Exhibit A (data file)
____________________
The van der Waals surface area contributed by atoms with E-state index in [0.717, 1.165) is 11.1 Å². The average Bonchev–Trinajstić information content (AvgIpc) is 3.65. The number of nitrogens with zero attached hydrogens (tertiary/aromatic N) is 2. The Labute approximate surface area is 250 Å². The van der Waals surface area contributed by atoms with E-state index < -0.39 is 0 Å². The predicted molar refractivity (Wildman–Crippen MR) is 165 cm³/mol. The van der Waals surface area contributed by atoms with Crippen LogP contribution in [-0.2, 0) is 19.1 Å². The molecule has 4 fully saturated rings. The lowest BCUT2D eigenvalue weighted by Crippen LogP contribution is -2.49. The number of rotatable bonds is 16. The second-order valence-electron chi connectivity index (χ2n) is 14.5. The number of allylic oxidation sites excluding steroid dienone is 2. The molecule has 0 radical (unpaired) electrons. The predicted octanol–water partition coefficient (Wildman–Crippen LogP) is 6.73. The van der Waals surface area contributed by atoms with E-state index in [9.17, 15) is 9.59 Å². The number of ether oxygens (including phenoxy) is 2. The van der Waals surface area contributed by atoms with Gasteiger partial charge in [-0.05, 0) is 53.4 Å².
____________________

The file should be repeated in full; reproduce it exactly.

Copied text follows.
The van der Waals surface area contributed by atoms with E-state index in [0.717, 1.165) is 11.1 Å². The average Bonchev–Trinajstić information content (AvgIpc) is 3.65. The number of nitrogens with zero attached hydrogens (tertiary/aromatic N) is 2. The Labute approximate surface area is 250 Å². The van der Waals surface area contributed by atoms with E-state index < -0.39 is 0 Å². The predicted molar refractivity (Wildman–Crippen MR) is 165 cm³/mol. The van der Waals surface area contributed by atoms with Crippen LogP contribution in [-0.2, 0) is 19.1 Å². The molecule has 4 fully saturated rings. The lowest BCUT2D eigenvalue weighted by Crippen LogP contribution is -2.49. The number of rotatable bonds is 16. The second-order valence-electron chi connectivity index (χ2n) is 14.5. The number of allylic oxidation sites excluding steroid dienone is 2. The molecule has 0 radical (unpaired) electrons. The predicted octanol–water partition coefficient (Wildman–Crippen LogP) is 6.73. The van der Waals surface area contributed by atoms with E-state index in [9.17, 15) is 9.59 Å². The number of ether oxygens (including phenoxy) is 2. The van der Waals surface area contributed by atoms with Gasteiger partial charge in [-0.05, 0) is 53.4 Å².